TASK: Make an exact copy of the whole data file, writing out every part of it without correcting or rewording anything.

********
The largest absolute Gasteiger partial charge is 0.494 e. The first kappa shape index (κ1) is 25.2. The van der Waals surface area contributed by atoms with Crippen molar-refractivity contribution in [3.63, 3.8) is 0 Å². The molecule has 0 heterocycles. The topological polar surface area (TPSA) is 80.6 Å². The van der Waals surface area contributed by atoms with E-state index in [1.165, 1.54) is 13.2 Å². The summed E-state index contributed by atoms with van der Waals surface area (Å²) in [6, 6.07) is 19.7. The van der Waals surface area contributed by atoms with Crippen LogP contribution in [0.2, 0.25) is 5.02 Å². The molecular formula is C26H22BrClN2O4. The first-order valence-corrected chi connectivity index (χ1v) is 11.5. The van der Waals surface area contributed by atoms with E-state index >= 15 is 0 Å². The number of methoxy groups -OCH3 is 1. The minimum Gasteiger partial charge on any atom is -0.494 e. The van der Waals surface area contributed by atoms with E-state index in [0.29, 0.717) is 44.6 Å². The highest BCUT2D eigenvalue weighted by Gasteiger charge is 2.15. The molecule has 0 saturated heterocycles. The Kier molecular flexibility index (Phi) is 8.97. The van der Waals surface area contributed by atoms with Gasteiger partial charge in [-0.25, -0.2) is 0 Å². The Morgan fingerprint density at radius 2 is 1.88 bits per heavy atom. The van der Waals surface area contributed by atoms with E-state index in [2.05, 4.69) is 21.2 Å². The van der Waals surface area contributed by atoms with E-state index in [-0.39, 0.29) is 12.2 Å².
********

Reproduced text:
The largest absolute Gasteiger partial charge is 0.494 e. The first kappa shape index (κ1) is 25.2. The van der Waals surface area contributed by atoms with Crippen molar-refractivity contribution in [3.63, 3.8) is 0 Å². The molecule has 0 heterocycles. The topological polar surface area (TPSA) is 80.6 Å². The van der Waals surface area contributed by atoms with E-state index in [1.165, 1.54) is 13.2 Å². The summed E-state index contributed by atoms with van der Waals surface area (Å²) in [6, 6.07) is 19.7. The van der Waals surface area contributed by atoms with Crippen LogP contribution in [0.2, 0.25) is 5.02 Å². The molecular formula is C26H22BrClN2O4. The first-order valence-corrected chi connectivity index (χ1v) is 11.5. The van der Waals surface area contributed by atoms with E-state index >= 15 is 0 Å². The number of methoxy groups -OCH3 is 1. The minimum Gasteiger partial charge on any atom is -0.494 e. The van der Waals surface area contributed by atoms with E-state index in [0.29, 0.717) is 44.6 Å². The highest BCUT2D eigenvalue weighted by Gasteiger charge is 2.15. The molecule has 0 saturated heterocycles. The Kier molecular flexibility index (Phi) is 8.97. The van der Waals surface area contributed by atoms with Gasteiger partial charge in [-0.25, -0.2) is 0 Å². The Morgan fingerprint density at radius 2 is 1.88 bits per heavy atom. The van der Waals surface area contributed by atoms with E-state index in [2.05, 4.69) is 21.2 Å². The van der Waals surface area contributed by atoms with E-state index in [-0.39, 0.29) is 12.2 Å².